9. The term “nuke the fridge” is the inspiration for David Stewart‘s story
  10. In Varad‘s tale, the door opens to a horrible surprise

 

All This from a Picture of a Typewriter

I enjoy Friday Fictioneers enough to give the occasional shout-out to entries that impressed me:

  1. This contest doesn’t feature a lot of historical fiction, but thanks to event coordinator Rochelle Wisoff-Fields I learned an interesting fact today
  2. Poetry is similarly not common during FF, but Andrea LeDew offers a memorable word
  3. Sandra Cook crafts a scene that’s atmospheric and suspenseful
  4. The experience of using a manual typewriter is captured by Susan A Eames
  5. The best entries make you want to read more, and Lynn Love does the job
  6. Miranda Lewis uses the prompt to give advice to writers looking back on the age when these devices were in common use
  7. The antique machine leads to a mystical yet realistic experience courtesy of msjadeli
  8. Learning how to use these old machines could be stressful, an experience oneta hayes expresses well
  9. Some of the most powerful images from this week’s challenge came from Redcat‘s offering
  10. A clever story from nelkumi contains only sounds

Half-way through compiling this list, I noticed all my selections were from female bloggers. I decided to stay with that theme until the end. You’ll get your turn next time, gents!

Ten Terrific Takes

Here’s some other stories based on last week’s Friday Fictioneers photo prompt (my own is here), selected at random but listed her presented in alphabetical order of author name:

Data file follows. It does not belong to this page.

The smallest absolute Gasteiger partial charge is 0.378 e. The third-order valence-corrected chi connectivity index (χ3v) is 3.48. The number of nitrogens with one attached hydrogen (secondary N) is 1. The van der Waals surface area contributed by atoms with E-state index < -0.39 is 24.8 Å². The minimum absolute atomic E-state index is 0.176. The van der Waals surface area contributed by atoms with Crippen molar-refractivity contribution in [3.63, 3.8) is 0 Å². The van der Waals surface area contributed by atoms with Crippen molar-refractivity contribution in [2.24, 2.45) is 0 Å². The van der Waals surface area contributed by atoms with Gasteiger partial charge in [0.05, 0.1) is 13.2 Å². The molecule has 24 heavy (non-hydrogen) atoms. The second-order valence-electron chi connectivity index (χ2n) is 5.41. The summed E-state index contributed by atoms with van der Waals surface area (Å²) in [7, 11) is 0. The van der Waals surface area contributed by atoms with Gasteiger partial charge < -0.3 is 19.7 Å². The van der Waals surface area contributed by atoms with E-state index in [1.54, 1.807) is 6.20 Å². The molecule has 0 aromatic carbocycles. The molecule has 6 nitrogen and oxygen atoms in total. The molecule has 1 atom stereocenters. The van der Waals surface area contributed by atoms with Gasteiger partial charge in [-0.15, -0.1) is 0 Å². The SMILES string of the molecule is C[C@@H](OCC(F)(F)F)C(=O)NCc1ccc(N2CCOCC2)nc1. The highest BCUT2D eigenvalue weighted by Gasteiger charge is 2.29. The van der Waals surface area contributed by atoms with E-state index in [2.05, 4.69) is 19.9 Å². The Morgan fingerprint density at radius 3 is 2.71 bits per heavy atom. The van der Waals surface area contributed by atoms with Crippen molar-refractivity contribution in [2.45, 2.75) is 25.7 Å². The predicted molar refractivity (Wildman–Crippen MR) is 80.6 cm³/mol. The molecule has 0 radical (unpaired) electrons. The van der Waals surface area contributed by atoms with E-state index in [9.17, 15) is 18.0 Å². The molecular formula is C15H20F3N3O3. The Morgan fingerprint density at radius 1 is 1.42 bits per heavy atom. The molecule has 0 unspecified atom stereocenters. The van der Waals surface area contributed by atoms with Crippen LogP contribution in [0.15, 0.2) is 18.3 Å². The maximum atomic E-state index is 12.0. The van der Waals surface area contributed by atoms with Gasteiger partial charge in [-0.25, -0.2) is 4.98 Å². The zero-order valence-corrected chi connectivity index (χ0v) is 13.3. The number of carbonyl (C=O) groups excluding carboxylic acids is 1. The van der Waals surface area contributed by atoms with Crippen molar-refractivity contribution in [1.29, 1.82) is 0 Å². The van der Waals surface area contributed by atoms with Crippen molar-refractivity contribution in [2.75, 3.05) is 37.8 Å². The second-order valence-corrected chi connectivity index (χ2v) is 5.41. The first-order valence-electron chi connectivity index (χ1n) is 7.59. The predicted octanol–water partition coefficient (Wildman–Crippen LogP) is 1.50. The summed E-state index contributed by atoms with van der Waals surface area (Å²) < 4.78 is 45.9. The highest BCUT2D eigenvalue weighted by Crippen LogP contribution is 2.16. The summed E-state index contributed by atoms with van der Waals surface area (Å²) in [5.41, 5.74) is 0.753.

1. Appearances are truly deceptive in Anita Sabat‘s world
  1. Cathryn likes psychological thrillers, and her take on the prompt shows this interest
  1. Dale explores the social tensions lying under the surface of the image
  1. The protagonist in Iain Kelly‘s tale reads the headlines and makes a decision
  1. An eclectic eatery is the scene for the story by James McEwan
  1. The photo inspired msjadeli to write about a real place that is meaningful to her
  1. Neil MacDonald ends his sci-fi take with a comic twist
  1. Russell Gayer‘s narrator has an unusual approach to vacationing
  1. The end of a long journey is the start of Russell Mercer‘s tale
  1. trishsplace offers a word of hope on the Australian brush fires

Three Poems About Love

I’ve had a pretty uneventful love life, a fact of which I am neither proud nor ashamed. It is what it was, and will continue being as it has been. Perhaps the simplicity of my experience is why I’m drawn to poetry about this vital part of human existence.

  • The timing might be coincidental, but Henna Johansdotter‘s tale of her spare-part lover seems appropriate for the holiday two days from now
    • Sarah Doughty visits the familiar theme of unrequited love in a way that seems fresh and original
    • The title of Utsav Ray’s poem is appropriate play of words to his gut-punch of a poem

    About Those Circular Lights

    PHOTO PROMPT © Rochelle Wisoff-Fields

    A handful of notable entries, chosen entirely at random, to last week’s photo prompt for Friday Fictioneers:

    • Tannille offers a dystopian explanation for those hovering halos
    • C.E. Ayr writes a poem, a rarity in this contest, and includes an audio that must be checked out
    • This image was a prime candidate for sci-fi, and Iain Kelly does it with some humor
    • It’s also easy to find a religious message in the photo, and both nonnaci and T. Delaplain explore the darker side of this theme
    • It’s difficult to include a surprise ending in a 100-word tale, but Draliman does the job
    • Dale provides an interesting metaphysical twist